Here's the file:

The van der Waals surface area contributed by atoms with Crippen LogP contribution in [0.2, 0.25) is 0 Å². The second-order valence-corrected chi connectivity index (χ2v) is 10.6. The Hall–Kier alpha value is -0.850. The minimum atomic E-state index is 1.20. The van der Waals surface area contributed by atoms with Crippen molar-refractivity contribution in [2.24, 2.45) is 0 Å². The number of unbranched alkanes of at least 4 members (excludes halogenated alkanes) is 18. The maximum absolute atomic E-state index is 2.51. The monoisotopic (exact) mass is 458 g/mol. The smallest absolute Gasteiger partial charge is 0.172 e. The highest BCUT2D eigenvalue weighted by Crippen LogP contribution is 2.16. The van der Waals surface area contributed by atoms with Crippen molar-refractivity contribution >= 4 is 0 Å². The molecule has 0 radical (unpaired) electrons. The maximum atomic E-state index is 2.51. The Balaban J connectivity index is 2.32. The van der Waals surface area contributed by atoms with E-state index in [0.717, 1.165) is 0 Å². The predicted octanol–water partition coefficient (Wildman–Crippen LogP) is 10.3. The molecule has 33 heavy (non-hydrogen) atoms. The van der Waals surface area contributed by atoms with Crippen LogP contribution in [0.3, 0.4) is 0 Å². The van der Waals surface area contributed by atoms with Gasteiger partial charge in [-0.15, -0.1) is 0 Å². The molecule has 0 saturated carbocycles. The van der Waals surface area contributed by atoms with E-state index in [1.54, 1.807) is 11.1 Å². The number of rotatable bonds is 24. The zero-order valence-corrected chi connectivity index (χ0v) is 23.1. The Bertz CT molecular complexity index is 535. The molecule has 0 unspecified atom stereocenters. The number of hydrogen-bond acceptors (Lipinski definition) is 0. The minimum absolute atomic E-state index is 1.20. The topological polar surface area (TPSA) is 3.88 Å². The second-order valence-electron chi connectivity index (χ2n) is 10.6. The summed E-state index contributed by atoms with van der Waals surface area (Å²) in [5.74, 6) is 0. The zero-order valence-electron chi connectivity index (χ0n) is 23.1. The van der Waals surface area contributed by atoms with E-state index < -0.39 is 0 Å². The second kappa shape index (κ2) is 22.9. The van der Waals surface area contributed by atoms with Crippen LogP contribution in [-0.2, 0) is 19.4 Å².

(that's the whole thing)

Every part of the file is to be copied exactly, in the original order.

The van der Waals surface area contributed by atoms with Crippen LogP contribution in [0.2, 0.25) is 0 Å². The second-order valence-corrected chi connectivity index (χ2v) is 10.6. The Hall–Kier alpha value is -0.850. The minimum atomic E-state index is 1.20. The van der Waals surface area contributed by atoms with Crippen molar-refractivity contribution in [2.24, 2.45) is 0 Å². The number of unbranched alkanes of at least 4 members (excludes halogenated alkanes) is 18. The maximum absolute atomic E-state index is 2.51. The monoisotopic (exact) mass is 458 g/mol. The smallest absolute Gasteiger partial charge is 0.172 e. The highest BCUT2D eigenvalue weighted by Crippen LogP contribution is 2.16. The van der Waals surface area contributed by atoms with Crippen molar-refractivity contribution >= 4 is 0 Å². The molecule has 0 radical (unpaired) electrons. The maximum atomic E-state index is 2.51. The Balaban J connectivity index is 2.32. The van der Waals surface area contributed by atoms with E-state index in [0.717, 1.165) is 0 Å². The predicted octanol–water partition coefficient (Wildman–Crippen LogP) is 10.3. The molecule has 33 heavy (non-hydrogen) atoms. The van der Waals surface area contributed by atoms with Crippen LogP contribution in [0.3, 0.4) is 0 Å². The van der Waals surface area contributed by atoms with Gasteiger partial charge in [-0.15, -0.1) is 0 Å². The molecule has 0 saturated carbocycles. The van der Waals surface area contributed by atoms with E-state index in [1.54, 1.807) is 11.1 Å². The number of rotatable bonds is 24. The zero-order valence-corrected chi connectivity index (χ0v) is 23.1. The Bertz CT molecular complexity index is 535. The molecule has 0 unspecified atom stereocenters. The number of hydrogen-bond acceptors (Lipinski definition) is 0. The minimum absolute atomic E-state index is 1.20. The topological polar surface area (TPSA) is 3.88 Å². The second-order valence-electron chi connectivity index (χ2n) is 10.6. The summed E-state index contributed by atoms with van der Waals surface area (Å²) in [5.74, 6) is 0. The zero-order valence-electron chi connectivity index (χ0n) is 23.1. The van der Waals surface area contributed by atoms with E-state index < -0.39 is 0 Å². The second kappa shape index (κ2) is 22.9. The van der Waals surface area contributed by atoms with Crippen LogP contribution in [-0.2, 0) is 19.4 Å².